"Nearly everything you have been told about the food you eat and the exercise you do and their effects on your health should be met with a raised eyebrow." The point of confusion in this article has little to do with scientific rigor or a gold standard of measurement. Rather, the confusion lies in the predominant focus of dissecting lifestyle medicine practices into microscopic elements. Such microscopic levels of lifestyle medicine practices, as seen in micronutrient potency and effectiveness and independent variables of exercise prescription design, move us farther from simplicity, functionality, sustainability and practicality. Yes, single micronutrients, exercises, and sleep strategies envelope their own power to improve cellular processes, muscular endurance and strength, and brain function but why are we compartmentalizing such microscopic pieces when we know the sum of the whole is much more powerful than the parts? With 35.7% of adults considered obese and 6.3% of adults considered morbidly obese, maximizing the power of lifestyle medicine is a non-argumentative way to improve both individual and population health. This maximization is best approached through the COLLECTIVE power of multiple, diverse strategies-not microscopic parts-that, when applied frequently enough, have the potent ability to add years to life and life to years. The confusion about whether to eat an apple or banana, to avoid carbohydrates or not, or to bike or strength train is a moot point. With a nation that is so malnourished and overweight, sedentary, sleep deprived, and highly stressed, we are losing precious time on topics that may not beneficially impact the whole when we can be focusing on purposeful movement, wholesome nourishment, sleep-thriving nights, and stress-free minds. As Dr. David Katz mentioned, "We are not clueless about the basic care of homo sapiens." Likewise, there should be no confusion about the power lifestyle medicine has on adding years to life and life to years. This, we should all find agreement with:
Movement over Sedentarism
Nourishment over Malnourishment
Sleep-thriving nights over Sleep Deprivation
Stress-FREE over StressFUL
Here's to doing with the power of knowing that we already have what we need, by way of cost-effective resources, to live a life full of optimal longevity, health and happiness. As for the rest, well, we can walk and talk it over!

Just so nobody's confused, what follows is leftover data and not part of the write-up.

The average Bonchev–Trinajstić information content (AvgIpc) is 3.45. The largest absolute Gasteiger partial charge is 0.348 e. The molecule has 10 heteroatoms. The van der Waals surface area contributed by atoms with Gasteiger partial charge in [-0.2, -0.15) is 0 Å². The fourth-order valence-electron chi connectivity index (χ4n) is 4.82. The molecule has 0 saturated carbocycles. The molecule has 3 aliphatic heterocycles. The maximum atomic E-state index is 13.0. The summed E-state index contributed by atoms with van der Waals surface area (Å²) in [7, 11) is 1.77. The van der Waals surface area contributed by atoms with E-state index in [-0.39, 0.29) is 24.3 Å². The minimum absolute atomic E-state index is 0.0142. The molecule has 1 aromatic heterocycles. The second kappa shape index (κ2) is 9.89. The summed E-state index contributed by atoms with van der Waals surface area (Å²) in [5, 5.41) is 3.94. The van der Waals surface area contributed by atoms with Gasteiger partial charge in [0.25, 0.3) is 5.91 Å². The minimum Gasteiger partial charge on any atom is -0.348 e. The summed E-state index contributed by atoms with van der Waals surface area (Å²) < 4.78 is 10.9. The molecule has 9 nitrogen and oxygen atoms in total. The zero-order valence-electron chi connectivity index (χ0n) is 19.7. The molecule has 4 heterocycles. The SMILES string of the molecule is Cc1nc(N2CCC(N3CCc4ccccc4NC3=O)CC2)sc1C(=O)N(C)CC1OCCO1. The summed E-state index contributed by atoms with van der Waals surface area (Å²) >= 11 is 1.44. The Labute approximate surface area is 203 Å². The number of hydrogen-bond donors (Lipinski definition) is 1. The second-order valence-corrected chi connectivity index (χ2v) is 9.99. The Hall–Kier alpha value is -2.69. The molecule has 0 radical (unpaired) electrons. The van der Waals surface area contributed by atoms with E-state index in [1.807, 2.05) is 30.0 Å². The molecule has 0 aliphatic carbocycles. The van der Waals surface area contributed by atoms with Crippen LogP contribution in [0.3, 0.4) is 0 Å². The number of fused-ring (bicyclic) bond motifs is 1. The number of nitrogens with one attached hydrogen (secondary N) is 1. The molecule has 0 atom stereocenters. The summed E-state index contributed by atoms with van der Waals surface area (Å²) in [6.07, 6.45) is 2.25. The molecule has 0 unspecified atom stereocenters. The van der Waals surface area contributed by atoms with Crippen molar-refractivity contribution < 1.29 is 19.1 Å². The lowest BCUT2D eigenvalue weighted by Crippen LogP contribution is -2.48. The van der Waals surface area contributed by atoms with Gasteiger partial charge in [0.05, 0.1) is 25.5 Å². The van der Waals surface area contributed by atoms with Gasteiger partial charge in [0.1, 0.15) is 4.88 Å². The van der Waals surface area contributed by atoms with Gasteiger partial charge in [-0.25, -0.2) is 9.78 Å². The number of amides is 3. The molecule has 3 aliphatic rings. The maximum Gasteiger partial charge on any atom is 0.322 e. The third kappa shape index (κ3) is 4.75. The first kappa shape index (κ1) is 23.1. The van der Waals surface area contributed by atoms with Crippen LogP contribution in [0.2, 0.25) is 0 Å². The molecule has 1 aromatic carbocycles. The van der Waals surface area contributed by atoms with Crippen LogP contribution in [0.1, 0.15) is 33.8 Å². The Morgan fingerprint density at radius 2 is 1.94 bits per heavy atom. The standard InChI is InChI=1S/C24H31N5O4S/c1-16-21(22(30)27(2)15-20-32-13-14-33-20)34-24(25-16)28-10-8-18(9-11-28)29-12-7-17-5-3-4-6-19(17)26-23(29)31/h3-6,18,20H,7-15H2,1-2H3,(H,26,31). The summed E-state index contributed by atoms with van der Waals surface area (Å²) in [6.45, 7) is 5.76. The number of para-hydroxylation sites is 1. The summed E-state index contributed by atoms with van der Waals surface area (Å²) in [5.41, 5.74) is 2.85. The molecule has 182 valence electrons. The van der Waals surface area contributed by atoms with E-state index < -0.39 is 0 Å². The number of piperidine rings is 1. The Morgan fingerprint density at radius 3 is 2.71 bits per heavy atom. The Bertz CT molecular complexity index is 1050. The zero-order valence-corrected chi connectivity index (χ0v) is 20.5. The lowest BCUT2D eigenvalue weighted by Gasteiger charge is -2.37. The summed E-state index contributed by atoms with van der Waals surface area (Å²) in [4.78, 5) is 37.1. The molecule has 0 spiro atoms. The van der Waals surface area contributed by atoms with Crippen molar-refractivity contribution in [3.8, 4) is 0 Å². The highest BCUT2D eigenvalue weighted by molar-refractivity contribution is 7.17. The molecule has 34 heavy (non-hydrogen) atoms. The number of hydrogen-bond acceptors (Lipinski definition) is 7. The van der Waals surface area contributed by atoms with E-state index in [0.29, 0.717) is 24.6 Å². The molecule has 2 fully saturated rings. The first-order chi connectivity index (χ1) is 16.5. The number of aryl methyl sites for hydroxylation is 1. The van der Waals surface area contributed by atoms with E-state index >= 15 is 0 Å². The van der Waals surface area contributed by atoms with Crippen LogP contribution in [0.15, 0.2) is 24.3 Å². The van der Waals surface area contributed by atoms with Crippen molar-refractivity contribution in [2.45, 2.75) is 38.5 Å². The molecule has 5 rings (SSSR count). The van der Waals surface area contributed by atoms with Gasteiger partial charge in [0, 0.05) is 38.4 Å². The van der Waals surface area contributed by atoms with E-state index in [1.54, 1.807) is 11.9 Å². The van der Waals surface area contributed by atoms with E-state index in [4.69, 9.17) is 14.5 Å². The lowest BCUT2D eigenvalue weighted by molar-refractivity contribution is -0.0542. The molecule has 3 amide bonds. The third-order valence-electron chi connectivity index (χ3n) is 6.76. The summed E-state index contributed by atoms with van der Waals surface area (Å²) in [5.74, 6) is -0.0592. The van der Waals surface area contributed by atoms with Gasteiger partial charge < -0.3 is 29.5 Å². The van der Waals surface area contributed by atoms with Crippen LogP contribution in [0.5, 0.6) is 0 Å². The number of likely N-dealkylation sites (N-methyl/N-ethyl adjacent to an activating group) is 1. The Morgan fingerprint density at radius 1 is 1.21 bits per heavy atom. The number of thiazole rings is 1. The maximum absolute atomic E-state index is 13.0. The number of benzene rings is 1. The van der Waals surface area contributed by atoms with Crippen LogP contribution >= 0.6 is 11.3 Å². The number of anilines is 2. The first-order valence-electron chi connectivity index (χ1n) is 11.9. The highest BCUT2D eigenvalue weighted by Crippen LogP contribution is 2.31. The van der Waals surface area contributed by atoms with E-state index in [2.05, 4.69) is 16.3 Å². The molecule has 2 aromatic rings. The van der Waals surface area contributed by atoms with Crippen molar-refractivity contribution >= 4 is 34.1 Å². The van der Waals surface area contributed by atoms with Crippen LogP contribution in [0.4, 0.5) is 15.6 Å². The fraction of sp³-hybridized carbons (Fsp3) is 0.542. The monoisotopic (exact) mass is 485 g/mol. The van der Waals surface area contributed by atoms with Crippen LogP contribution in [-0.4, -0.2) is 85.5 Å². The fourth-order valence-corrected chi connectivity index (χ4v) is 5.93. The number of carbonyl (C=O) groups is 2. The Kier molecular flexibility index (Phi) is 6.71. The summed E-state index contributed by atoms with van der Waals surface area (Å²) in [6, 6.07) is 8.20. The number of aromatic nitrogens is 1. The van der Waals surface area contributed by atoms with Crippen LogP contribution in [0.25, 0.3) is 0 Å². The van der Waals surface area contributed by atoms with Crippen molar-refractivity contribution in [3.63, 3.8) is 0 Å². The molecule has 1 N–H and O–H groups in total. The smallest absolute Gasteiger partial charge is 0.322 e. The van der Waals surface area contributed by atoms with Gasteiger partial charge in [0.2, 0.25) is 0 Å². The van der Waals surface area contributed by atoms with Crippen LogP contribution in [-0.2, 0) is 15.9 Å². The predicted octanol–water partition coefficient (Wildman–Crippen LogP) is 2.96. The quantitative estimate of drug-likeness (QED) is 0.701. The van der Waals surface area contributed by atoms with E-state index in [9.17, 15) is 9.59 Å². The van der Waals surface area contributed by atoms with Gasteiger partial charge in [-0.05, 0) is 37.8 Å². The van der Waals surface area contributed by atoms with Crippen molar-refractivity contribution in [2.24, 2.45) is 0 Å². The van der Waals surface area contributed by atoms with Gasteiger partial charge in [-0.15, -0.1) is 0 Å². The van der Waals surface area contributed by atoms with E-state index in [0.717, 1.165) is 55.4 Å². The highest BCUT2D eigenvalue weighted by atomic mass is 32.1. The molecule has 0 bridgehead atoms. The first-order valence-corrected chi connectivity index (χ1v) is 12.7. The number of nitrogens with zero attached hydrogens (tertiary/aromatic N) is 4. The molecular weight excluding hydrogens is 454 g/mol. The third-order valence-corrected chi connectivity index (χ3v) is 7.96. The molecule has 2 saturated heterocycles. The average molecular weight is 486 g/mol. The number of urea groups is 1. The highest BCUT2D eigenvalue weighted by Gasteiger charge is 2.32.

Best in health and happiness,
Colleen M. Faltus, MS, CWWS, CPT
1) Kantor ED, Rehm CD, Haas JS, Chan AT, Giovannucci EL. Trends in Prescription Drug Use Among Adults in the United States From 1999-2012. JAMA. 2015;314(17):1818-1830
2) Kolata, G. (2016, August 11). The New York Times . Retrieved from We're So Confused: The Problems With Food and Exercise Studies : http://www.nytimes.com/2016/08/11/upshot/were-so-confused-the-problems-with-food-and-exercise-studies.html?_r=1
3) Ornish DM, Brown SE, Scherwitz LW. et al. Can lifestyle changes reverse coronary atherosclerosis? The Lifestyle Heart Trial. Lancet.1990;336:129-133.
ABOUT THE AUTHOR: Colleen M. Faltus
Colleen has ber BS degree in Applied Exercise Science from Springfield College (2008) and MS degree in Nutrition and Health Promotion at Simmons College (2015). She currently hold certifications through the National Strength and Conditioning Association (NSCA) and National Wellness Institute (NWI) as a certified personal trainer and worksite wellness specialist. Additionally, she is a member of the Worksite Wellness Council of MA as well as an active committee member for their annual conference.
Colleen has experience writing and speaking about lifestyle medicine at both the individual and population health level. Her expertise also lies in the design and implementation of people-centric health and well-being programs, with previous experience in both the commercial sector at Sports Club LA and Equinox as well as corporate sector at Google and State Street Corporation. Colleen's knowledge and expertise in the development and implementation of individual and population-based health and well-being programs embodies the significance of lifestyle medicine solutions for sustainable, positive health outcomes.
Specialties: organizational health and well-being program planning and implementation, lifestyle medicine practices and solutions, disease and stress-management, individual and population-based exercise prescriptions